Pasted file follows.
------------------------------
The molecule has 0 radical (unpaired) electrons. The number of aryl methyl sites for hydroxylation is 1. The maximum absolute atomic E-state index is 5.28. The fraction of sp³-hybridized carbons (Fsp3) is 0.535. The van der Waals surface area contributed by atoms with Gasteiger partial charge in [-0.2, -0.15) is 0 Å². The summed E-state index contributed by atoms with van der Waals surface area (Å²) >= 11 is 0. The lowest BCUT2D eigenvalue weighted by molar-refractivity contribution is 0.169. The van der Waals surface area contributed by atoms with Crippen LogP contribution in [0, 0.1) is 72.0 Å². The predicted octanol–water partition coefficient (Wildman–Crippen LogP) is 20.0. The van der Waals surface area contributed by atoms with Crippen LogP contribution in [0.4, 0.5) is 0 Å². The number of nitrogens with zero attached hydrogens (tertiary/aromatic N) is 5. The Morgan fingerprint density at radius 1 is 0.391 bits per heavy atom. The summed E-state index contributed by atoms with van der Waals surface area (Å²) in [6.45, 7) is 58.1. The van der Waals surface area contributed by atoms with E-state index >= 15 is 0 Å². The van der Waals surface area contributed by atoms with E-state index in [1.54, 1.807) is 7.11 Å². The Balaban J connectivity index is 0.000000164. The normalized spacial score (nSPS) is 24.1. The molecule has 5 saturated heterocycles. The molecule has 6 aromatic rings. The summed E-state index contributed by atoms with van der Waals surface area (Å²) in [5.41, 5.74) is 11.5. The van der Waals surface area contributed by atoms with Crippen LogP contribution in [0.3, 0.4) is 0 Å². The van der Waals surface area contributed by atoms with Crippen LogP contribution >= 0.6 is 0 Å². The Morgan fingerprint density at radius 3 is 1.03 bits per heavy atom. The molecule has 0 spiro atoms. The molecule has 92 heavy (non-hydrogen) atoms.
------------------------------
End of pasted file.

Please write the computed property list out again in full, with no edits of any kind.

The molecule has 0 radical (unpaired) electrons. The number of aryl methyl sites for hydroxylation is 1. The maximum absolute atomic E-state index is 5.28. The fraction of sp³-hybridized carbons (Fsp3) is 0.535. The van der Waals surface area contributed by atoms with Gasteiger partial charge in [-0.2, -0.15) is 0 Å². The summed E-state index contributed by atoms with van der Waals surface area (Å²) >= 11 is 0. The lowest BCUT2D eigenvalue weighted by molar-refractivity contribution is 0.169. The van der Waals surface area contributed by atoms with Crippen LogP contribution in [0, 0.1) is 72.0 Å². The predicted octanol–water partition coefficient (Wildman–Crippen LogP) is 20.0. The van der Waals surface area contributed by atoms with Crippen LogP contribution in [0.4, 0.5) is 0 Å². The number of nitrogens with zero attached hydrogens (tertiary/aromatic N) is 5. The Morgan fingerprint density at radius 1 is 0.391 bits per heavy atom. The summed E-state index contributed by atoms with van der Waals surface area (Å²) in [6.45, 7) is 58.1. The van der Waals surface area contributed by atoms with E-state index >= 15 is 0 Å². The van der Waals surface area contributed by atoms with E-state index in [1.54, 1.807) is 7.11 Å². The Balaban J connectivity index is 0.000000164. The normalized spacial score (nSPS) is 24.1. The molecule has 5 saturated heterocycles. The molecule has 6 aromatic rings. The summed E-state index contributed by atoms with van der Waals surface area (Å²) in [5.41, 5.74) is 11.5. The van der Waals surface area contributed by atoms with Crippen LogP contribution in [0.3, 0.4) is 0 Å². The van der Waals surface area contributed by atoms with Crippen LogP contribution >= 0.6 is 0 Å². The Morgan fingerprint density at radius 3 is 1.03 bits per heavy atom. The molecule has 0 spiro atoms. The molecule has 92 heavy (non-hydrogen) atoms.